Services - VAT Returns
Small Business Accountants for VAT Returns
If your annual turnover is greater than £85,000 (current figure 2018), or you expect it to go over that figure in the next 30 days alone, you must register for VAT. However, many companies choose to voluntarily register for VAT - some do it to reclaim VAT on goods or services purchased, while others think it adds a level of professionalism to their operation.
But beware: late VAT registration, returns, payments and simple mistakes can all lead to penalties. VAT is a highly scrutinised area of tax; it is also a very complex space with many businesses often failing to pay the correct amount by unintentionally overpaying or underpaying.
Flat rate VAT
There is also a flat VAT rate scheme available to help small businesses to limit the administrative burden of VAT. If annual revenue is less than £150,000, a business can register for the flat rate scheme and pay a rate specific to its industry.
The scheme enables payment of a fixed, flat-rate percentage of gross turnover to determine how much VAT must be paid to HMRC quarterly. The business still charges VAT as normal and issues receipts to customers in the usual way, but the quarterly VAT return should be more straightforward. However, in many instances, if your business is registered for the flat rate scheme you will not be able to reclaim VAT on goods or services purchased.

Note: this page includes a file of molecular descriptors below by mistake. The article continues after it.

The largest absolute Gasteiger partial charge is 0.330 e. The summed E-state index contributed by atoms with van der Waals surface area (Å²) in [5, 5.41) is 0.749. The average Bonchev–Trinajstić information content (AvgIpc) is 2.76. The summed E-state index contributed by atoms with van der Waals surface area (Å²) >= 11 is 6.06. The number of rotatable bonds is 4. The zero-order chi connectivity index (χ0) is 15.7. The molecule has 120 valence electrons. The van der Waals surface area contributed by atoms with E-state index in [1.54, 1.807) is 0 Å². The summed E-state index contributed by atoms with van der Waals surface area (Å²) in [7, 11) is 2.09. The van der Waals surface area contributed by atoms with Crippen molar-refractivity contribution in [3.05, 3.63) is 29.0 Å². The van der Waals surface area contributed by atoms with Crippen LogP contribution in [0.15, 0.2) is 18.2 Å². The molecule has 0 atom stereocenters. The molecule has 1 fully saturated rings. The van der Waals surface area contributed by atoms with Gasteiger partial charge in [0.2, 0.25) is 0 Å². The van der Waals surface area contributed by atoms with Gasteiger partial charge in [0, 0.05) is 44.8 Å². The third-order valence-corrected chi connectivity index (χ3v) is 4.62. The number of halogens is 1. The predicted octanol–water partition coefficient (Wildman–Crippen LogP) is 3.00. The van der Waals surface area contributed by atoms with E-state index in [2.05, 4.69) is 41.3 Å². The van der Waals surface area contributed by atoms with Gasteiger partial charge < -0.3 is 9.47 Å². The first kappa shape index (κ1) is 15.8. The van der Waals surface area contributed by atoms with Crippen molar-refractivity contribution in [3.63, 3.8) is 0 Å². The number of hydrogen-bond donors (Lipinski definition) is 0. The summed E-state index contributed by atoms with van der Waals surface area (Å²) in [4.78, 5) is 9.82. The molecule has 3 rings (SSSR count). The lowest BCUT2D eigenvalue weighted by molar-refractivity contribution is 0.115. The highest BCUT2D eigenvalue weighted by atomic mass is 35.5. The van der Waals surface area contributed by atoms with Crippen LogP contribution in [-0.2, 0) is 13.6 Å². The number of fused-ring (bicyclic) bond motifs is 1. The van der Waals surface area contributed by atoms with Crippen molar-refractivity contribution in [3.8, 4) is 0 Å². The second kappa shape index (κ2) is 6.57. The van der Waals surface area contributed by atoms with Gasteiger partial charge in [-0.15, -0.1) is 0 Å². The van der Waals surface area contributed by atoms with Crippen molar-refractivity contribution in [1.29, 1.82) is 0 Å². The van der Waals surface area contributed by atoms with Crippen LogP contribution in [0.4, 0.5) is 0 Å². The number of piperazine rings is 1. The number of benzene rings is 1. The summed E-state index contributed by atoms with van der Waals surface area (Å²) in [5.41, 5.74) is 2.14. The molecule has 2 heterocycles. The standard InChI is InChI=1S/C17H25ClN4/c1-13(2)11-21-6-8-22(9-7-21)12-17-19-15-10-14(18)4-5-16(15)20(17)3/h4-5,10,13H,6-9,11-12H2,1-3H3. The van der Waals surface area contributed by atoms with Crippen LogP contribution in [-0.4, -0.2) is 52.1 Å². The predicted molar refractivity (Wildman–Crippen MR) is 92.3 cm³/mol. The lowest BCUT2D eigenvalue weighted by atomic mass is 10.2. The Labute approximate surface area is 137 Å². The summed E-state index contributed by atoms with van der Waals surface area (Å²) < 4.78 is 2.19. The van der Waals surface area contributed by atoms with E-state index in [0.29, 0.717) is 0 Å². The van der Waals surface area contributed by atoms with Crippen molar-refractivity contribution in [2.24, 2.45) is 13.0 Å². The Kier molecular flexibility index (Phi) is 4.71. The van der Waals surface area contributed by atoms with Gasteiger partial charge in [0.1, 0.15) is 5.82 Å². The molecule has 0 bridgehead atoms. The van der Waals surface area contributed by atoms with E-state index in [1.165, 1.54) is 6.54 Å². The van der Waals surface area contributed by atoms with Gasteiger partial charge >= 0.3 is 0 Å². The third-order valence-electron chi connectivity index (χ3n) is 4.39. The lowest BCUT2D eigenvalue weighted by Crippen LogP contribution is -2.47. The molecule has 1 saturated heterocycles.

How is VAT accounted for?
Usually, a business keeps a detailed record of all purchases and sales, and then uses this information to complete a quarterly VAT return detailing all output tax and input tax in that given quarter. Your output tax is the amount of VAT that you have charged your clients or customers on your invoices; your input tax is the amount of VAT you have been charged by your suppliers of goods and services or expenses incurred for your business.
A business files the return with HMRC and pays any VAT that’s due. If the business expenses outweigh sales, money may be due back to the company.
There are many other ways to account for VAT - including through a cash accounting scheme or by annual reporting - and your accountant for small business can help you to decide what will work best for your cash flow and business type.
Minimise the risk of errors
Using an accountant for small business can help you to avoid these errors. An expert can assist with VAT registration, VAT planning and completing VAT returns. Expert accountants can help you navigate through this VAT obstacle course by helping you to avoid having to pay any penalties and by helping you to reclaim any HMRC repayment that may be due to your company.
What else can a small business accountant help with?
4. Filing the personal tax returns of the company’s directors
5. Filing the annual confirmation statement
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